the 1602 quarto, “To the Reader” says, “Here...was meant to thee an Apology
from the Author, with his reasons for the publishing of this booke: but (since
he is no lesse restrain’d, then thou depriv’d of it, by Authoritie)...”
The dedication to Richard Martin in the 1616 Folio suggests that Martin helped
Jonson out of legal difficulties that resulted from the Dialogue: “...this
peece...for whose innocence, as for the Authors, you were once a noble and
timely undertaker, to the greatest Justice of this kindome.... posteritie to
owe the reading of that...to your name; which so much ignorance, and malice of
the times, then conspir’d to have supprest.” Poetaster wasn’t supressed—it was published almost
immediately—so he must be referring to the Apologetical Dialogue.
“To the World,” prefacing Satiro-mastix, also comments on these legal difficulties: “Horace hal’d his Poetasters to the barre [referring to a scene in Poetaster], the Poetasters untruss’d Horace [in Satiro-mastix]: how worthily eyther, or how wrongfully, (World) leave it to the jurie.... if before Apollo himselfe...an inquisition should be taken touching this..., it would be found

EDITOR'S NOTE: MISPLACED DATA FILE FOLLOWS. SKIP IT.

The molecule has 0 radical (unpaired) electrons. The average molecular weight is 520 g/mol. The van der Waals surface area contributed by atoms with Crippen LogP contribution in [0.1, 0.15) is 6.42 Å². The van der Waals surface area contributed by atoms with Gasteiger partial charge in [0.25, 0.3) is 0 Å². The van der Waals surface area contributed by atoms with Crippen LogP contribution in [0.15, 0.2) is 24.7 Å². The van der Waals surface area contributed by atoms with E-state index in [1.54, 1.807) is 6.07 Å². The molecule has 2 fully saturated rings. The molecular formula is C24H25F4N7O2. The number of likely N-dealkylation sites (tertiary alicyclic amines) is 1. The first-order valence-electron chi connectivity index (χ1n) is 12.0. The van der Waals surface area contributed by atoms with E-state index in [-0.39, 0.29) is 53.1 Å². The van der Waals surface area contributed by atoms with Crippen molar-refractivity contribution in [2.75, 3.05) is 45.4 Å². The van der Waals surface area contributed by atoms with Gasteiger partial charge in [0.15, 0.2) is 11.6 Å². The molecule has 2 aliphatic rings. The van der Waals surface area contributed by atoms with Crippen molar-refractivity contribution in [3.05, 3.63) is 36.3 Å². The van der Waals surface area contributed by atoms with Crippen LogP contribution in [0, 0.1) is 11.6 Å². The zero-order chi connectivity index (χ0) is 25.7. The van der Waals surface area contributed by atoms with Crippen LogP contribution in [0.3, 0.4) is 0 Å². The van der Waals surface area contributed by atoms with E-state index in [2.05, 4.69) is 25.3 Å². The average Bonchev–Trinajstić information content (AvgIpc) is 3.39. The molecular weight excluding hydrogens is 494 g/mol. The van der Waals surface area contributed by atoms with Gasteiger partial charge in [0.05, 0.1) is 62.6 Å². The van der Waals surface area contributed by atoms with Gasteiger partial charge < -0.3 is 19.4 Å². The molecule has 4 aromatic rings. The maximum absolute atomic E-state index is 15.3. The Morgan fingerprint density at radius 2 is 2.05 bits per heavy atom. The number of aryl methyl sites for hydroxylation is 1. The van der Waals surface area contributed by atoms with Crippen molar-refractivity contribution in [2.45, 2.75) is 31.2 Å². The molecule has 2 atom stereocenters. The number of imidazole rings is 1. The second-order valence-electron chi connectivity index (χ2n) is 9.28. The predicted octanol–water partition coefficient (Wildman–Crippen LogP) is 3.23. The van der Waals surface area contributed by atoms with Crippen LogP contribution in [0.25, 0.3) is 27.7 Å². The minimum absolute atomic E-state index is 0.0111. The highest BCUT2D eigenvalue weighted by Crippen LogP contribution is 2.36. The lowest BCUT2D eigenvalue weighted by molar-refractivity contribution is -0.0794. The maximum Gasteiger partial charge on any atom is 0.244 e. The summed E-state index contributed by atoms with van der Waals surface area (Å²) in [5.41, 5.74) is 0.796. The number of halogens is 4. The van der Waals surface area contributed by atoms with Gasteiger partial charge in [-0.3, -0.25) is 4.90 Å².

on the Poetasters [Dekker and
Marston’s] side se defendendo [by
self defense]. Notwithstanding, the Doctors thinke otherwise.”
“Doctors” apparently refers to learned types (technically it would denote
advanced degree holders)—university wits who would tend to take Jonson’s part
in the fray against common players. Dekker describes how two of these fellows
took him to task.
The dialogue might not have been suppressed just because of
its combative tone; it doesn’t name names (the cardinal sin), and it’s no more
bitter than the poetomachia that it comments upon. It’s possible that the
suppression came because Jonson took the role of “Author” in presenting that
In the 1602 quarto’s “To the Reader,” explaining the absence
of the Apologetical Dialogue, Jonson says, “thinke charitably of what thou has
read, till thou maist heare him speake what hee hath written.” Jonson
represented himself in his own works multiple times—as Asper in Every Man
Out, Criticus/Crites (Q/F) in Cynthia’s
Revels, and Horace in Poetaster. This is the only instance in which the character is
“Author.” And that character appears in a dialogue-cum-epilogue which sits outside the main dramatic